Silvery fish such as herring, sardine and sprat are "breaking" a basic law of physics, according to new research from the University of Bristol published today in Nature Photonics.
Reflective surfaces polarize light, a phenomenon that fishermen or photographers overcome by using polarizing sunglasses or polarizing filters to cut out reflective glare. However, PhD student Tom Jordan and his supervisors Professor Julian Partridge and Dr Nicholas Roberts in Bristol's School of Biological Sciences found that these silvery fish have overcome this basic law of reflection – an adaptation that may help them evade predators.
Previously, it was thought that the fish's skin – which contains "multilayer" arrangements of reflective guanine crystals – would fully polarize light when reflected. As the light becomes polarized, there should be a drop in reflectivity.
The Bristol researchers found that the skin of sardines and herring contain not one but two types of guanine crystal – each with different optical properties. By mixing these two types, the fish's skin doesn't polarize the reflected light and maintains its high reflectivity.
Dr Roberts said: "We believe these species of fish have evolved this particular multilayer structure to help conceal them from predators, such as dolphin and tuna. These fish have found a way to maximize their reflectivity over all angles they are viewed from. This helps the fish best match the light environment of the open ocean, making them less likely to be seen."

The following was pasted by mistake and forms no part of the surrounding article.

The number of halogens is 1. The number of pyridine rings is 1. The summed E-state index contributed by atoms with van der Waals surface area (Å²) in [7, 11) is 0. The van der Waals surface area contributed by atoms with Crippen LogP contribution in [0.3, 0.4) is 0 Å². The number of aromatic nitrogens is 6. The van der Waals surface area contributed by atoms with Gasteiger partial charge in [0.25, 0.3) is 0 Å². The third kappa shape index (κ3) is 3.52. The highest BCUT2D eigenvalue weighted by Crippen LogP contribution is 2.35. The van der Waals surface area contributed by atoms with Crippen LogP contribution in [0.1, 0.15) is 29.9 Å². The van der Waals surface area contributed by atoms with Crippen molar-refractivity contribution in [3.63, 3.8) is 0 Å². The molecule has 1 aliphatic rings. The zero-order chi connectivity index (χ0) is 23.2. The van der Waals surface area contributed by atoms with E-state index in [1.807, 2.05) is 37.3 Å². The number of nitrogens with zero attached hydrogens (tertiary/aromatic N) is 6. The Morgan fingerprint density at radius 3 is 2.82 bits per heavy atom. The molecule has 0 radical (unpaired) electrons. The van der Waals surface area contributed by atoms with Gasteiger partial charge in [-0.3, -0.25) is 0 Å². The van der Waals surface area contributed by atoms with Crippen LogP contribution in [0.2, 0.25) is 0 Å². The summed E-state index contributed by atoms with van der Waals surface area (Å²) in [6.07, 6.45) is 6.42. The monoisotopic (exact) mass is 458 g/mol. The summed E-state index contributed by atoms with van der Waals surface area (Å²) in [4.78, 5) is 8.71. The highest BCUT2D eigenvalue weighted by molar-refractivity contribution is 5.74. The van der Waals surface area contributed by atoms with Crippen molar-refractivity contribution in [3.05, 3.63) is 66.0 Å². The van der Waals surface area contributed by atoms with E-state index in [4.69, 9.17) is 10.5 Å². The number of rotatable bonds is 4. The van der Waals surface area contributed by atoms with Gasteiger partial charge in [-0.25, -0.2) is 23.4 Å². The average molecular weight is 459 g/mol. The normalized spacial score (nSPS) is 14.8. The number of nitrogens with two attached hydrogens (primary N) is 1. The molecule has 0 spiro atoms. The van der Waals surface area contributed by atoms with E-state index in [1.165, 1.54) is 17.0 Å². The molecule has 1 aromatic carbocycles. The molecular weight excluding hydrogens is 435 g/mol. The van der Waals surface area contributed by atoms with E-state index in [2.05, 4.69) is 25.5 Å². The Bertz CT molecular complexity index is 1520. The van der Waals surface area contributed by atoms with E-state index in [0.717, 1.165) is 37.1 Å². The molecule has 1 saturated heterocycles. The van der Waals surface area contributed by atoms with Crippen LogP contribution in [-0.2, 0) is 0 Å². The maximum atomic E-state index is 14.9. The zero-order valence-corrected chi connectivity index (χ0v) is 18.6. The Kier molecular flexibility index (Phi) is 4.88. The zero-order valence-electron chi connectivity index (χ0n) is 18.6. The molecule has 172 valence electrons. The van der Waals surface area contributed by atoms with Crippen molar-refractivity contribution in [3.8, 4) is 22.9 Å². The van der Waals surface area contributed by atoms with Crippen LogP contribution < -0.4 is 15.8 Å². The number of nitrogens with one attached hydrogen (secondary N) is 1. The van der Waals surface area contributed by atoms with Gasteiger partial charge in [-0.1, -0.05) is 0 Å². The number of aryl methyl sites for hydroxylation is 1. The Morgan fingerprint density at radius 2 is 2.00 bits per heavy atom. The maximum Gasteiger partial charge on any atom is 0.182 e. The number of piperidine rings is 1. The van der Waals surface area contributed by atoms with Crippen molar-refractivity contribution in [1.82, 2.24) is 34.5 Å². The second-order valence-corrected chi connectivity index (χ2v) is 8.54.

As a result of this ability, the skin of silvery fish could hold the key to better optical devices. Tom Jordan said: "Many modern day optical devices such as LED lights and low loss optical fibres use these non-polarizing types of reflectors to improve efficiency. However, these man-made reflectors currently require the use of materials with specific optical properties that are not always ideal. The mechanism that has evolved in fish overcomes this current design limitation and provides a new way to manufacture these non-polarizing reflectors."
This story is reprinted from material from University of Bristol, with editorial changes made by Materials Today. The views expressed in this article do not necessarily represent those of Elsevier. Link to original source.